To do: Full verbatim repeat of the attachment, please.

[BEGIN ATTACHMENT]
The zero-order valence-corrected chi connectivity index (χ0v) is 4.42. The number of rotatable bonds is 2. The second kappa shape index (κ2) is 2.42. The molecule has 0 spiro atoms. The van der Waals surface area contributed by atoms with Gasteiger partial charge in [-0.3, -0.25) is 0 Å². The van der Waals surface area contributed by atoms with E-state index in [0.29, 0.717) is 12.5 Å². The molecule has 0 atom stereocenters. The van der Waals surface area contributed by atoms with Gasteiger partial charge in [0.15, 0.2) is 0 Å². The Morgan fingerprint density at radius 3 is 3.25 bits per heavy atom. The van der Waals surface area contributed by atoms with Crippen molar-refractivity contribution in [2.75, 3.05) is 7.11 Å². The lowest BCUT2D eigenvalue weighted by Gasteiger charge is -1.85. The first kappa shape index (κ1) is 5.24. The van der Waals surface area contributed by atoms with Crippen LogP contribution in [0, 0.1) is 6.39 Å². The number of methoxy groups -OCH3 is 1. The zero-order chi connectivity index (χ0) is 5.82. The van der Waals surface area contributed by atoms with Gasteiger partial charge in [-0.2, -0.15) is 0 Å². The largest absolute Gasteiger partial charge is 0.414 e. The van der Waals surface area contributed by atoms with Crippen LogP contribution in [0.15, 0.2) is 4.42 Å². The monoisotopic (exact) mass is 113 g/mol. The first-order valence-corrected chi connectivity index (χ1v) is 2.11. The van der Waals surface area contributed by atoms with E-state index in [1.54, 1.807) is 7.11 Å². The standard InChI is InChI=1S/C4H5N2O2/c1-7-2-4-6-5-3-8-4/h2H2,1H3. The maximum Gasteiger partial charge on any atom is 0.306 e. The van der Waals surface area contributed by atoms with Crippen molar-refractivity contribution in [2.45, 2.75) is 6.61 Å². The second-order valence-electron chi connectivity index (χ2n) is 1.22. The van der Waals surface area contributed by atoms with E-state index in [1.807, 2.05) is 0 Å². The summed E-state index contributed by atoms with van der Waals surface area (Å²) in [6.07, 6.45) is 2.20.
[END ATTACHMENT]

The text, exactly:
The zero-order valence-corrected chi connectivity index (χ0v) is 4.42. The number of rotatable bonds is 2. The second kappa shape index (κ2) is 2.42. The molecule has 0 spiro atoms. The van der Waals surface area contributed by atoms with Gasteiger partial charge in [-0.3, -0.25) is 0 Å². The van der Waals surface area contributed by atoms with E-state index in [0.29, 0.717) is 12.5 Å². The molecule has 0 atom stereocenters. The van der Waals surface area contributed by atoms with Gasteiger partial charge in [0.15, 0.2) is 0 Å². The Morgan fingerprint density at radius 3 is 3.25 bits per heavy atom. The van der Waals surface area contributed by atoms with Crippen molar-refractivity contribution in [2.75, 3.05) is 7.11 Å². The lowest BCUT2D eigenvalue weighted by Gasteiger charge is -1.85. The first kappa shape index (κ1) is 5.24. The van der Waals surface area contributed by atoms with Crippen LogP contribution in [0, 0.1) is 6.39 Å². The number of methoxy groups -OCH3 is 1. The zero-order chi connectivity index (χ0) is 5.82. The van der Waals surface area contributed by atoms with Gasteiger partial charge in [-0.2, -0.15) is 0 Å². The largest absolute Gasteiger partial charge is 0.414 e. The van der Waals surface area contributed by atoms with Crippen LogP contribution in [0.15, 0.2) is 4.42 Å². The monoisotopic (exact) mass is 113 g/mol. The first-order valence-corrected chi connectivity index (χ1v) is 2.11. The van der Waals surface area contributed by atoms with E-state index in [1.54, 1.807) is 7.11 Å². The standard InChI is InChI=1S/C4H5N2O2/c1-7-2-4-6-5-3-8-4/h2H2,1H3. The maximum Gasteiger partial charge on any atom is 0.306 e. The van der Waals surface area contributed by atoms with Crippen molar-refractivity contribution in [2.45, 2.75) is 6.61 Å². The second-order valence-electron chi connectivity index (χ2n) is 1.22. The van der Waals surface area contributed by atoms with E-state index in [1.807, 2.05) is 0 Å². The summed E-state index contributed by atoms with van der Waals surface area (Å²) in [6.07, 6.45) is 2.20.